Halong Bay made the cover of Condé Nast Traveler this month. As many of you known, CNT is one of America’s top two travel magazines (the other is Travel + Leisure), and so making the grade on their cover is no small feat of exposure, especially when the headline on the cover reads - as April’s does - The Greatest Journey in the World. That Halong Bay is the stand-in for such a statement will get no argument from this helm.
And the writing in this piece gets no argument from us either. The writer of this article, Hanya Yanagihara, visited Halong Bay while embarked upon what the magazine calls ‘The Grand Tour of Asia.’ Over 55 days, this writer-on-the go covered an amazing roll call of destinations, from Sri Lanka to Mumbai, to Dehli, Kathmandu and so on, all the way to Halong Bay. The story is an impressive read.
But what we want to call your attention to here is the focus on Halong Bay. It’s often hard to do justice to the wonders of the natural world with the pen. Pictures generally do better communicating the splendor of it all, but as we read this paean to the bay, there were several moves we thought worth sharing.
Ms. Yanagihara describes the waters of the bay as “jungle-green,” which is a fairly fresh way to think of the water. Typically, we refer to the bay water as jade green or emerald green. Jungle green is some nice spin on the color. She also talks about our limestone karsts as “tree-crusted rocks.” Again, that’s a cool image - crusting. And about our fog, she labels this a “perpetual dreamy mist.” We know a National Geographer photographer who’s photographed the bay a number of times, and who calls our weather, when it’s raining, “sexy.” Some could call him a man who always sees the glass half-full, but he, like Ms. Yanagihara, understand that the bay’s weather is a character in its own right, sometimes sexy, sometimes dreamy, always irresistible.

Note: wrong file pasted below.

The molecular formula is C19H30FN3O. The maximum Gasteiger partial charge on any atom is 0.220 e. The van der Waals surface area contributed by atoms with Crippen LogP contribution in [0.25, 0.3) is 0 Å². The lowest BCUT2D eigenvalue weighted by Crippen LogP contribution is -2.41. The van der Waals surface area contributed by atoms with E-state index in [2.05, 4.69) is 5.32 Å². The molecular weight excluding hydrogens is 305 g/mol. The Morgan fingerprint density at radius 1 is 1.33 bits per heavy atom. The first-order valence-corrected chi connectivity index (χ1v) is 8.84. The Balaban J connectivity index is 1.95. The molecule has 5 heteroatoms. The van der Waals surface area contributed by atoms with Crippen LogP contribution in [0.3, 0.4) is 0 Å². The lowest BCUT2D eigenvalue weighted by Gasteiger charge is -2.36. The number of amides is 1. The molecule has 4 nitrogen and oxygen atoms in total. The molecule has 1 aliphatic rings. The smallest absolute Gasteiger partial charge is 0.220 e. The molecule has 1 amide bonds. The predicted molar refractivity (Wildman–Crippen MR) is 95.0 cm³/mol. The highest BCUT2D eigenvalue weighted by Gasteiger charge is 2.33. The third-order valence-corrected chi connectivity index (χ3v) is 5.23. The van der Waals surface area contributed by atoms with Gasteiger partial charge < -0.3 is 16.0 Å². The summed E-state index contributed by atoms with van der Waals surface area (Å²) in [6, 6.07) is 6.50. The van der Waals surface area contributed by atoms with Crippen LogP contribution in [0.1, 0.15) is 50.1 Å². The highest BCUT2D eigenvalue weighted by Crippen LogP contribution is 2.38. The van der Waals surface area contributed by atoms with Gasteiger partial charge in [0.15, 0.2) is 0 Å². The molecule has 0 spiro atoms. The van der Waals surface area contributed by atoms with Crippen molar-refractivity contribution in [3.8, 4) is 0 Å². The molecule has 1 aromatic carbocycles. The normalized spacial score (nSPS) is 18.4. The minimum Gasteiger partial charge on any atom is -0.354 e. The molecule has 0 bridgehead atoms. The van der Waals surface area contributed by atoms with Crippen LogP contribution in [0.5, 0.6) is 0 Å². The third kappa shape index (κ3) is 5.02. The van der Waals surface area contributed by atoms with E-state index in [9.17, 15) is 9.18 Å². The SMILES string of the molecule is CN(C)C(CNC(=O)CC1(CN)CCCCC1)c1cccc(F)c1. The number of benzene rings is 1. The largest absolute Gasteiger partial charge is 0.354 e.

While we’re on the subject of the media’s treatment of Halong Bay, let us share with you what several other media outlets recently said about Emeraude Classic Cruises and the experience of cruising Halong Bay. A writer for the World, a travel magazine out of New Zealand, recently noted that watching Indochine on our top deck is perhaps the most appropriate setting to watch this movie anywhere in the world since significant portions of the movie were filmed on the bay.
Likewise, Expat Living out of Singapore also calls out the experience of Indochine on the Emeraude and heralds the boat as a one-of-a-kind experience amidst a “sea of junk boats.” We understand. There is the Emeraude, and everything else is junk.
A Food & Travel writer also urged Singaporeans to cruise Halong Bay on the Emeraude. What to do while you’re on board: “Sit in silent contemplation on the sun-deck as the ship sails past limestone karsts.”
We all celebrate our own private experiences of this magical place, and we all struggle with the ways to communicate the experience. We’d love to hear how you’ve described the bay. If you’ve groomed any poodles, send them our way.